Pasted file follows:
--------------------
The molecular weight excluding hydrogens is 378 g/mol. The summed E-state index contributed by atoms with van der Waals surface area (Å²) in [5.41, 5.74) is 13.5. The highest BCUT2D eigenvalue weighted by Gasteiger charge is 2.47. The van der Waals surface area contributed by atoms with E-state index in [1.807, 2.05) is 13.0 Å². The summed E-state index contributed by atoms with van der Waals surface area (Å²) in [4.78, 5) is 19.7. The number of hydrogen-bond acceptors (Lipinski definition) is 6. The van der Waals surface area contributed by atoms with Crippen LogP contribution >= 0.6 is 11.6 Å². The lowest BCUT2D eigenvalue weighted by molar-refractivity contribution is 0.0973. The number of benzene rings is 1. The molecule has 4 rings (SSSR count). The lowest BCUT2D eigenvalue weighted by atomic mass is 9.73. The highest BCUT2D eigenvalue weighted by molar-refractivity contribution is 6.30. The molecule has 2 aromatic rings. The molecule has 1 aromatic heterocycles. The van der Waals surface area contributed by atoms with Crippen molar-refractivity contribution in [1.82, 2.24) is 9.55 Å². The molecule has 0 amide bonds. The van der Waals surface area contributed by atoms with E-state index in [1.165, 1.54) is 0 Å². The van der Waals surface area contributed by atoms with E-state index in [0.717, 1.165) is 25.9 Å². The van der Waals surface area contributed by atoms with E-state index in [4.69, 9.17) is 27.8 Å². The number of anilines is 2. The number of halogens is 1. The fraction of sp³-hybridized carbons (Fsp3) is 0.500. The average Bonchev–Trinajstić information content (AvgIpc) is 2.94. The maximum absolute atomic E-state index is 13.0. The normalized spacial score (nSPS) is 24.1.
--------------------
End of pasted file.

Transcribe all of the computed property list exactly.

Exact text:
The molecular weight excluding hydrogens is 378 g/mol. The summed E-state index contributed by atoms with van der Waals surface area (Å²) in [5.41, 5.74) is 13.5. The highest BCUT2D eigenvalue weighted by Gasteiger charge is 2.47. The van der Waals surface area contributed by atoms with E-state index in [1.807, 2.05) is 13.0 Å². The summed E-state index contributed by atoms with van der Waals surface area (Å²) in [4.78, 5) is 19.7. The number of hydrogen-bond acceptors (Lipinski definition) is 6. The van der Waals surface area contributed by atoms with Crippen LogP contribution >= 0.6 is 11.6 Å². The lowest BCUT2D eigenvalue weighted by molar-refractivity contribution is 0.0973. The number of benzene rings is 1. The molecule has 4 rings (SSSR count). The lowest BCUT2D eigenvalue weighted by atomic mass is 9.73. The highest BCUT2D eigenvalue weighted by molar-refractivity contribution is 6.30. The molecule has 2 aromatic rings. The molecule has 1 aromatic heterocycles. The van der Waals surface area contributed by atoms with Crippen molar-refractivity contribution in [1.82, 2.24) is 9.55 Å². The molecule has 0 amide bonds. The van der Waals surface area contributed by atoms with E-state index in [1.165, 1.54) is 0 Å². The van der Waals surface area contributed by atoms with E-state index in [0.717, 1.165) is 25.9 Å². The van der Waals surface area contributed by atoms with E-state index in [4.69, 9.17) is 27.8 Å². The number of anilines is 2. The number of halogens is 1. The fraction of sp³-hybridized carbons (Fsp3) is 0.500. The average Bonchev–Trinajstić information content (AvgIpc) is 2.94. The maximum absolute atomic E-state index is 13.0. The normalized spacial score (nSPS) is 24.1.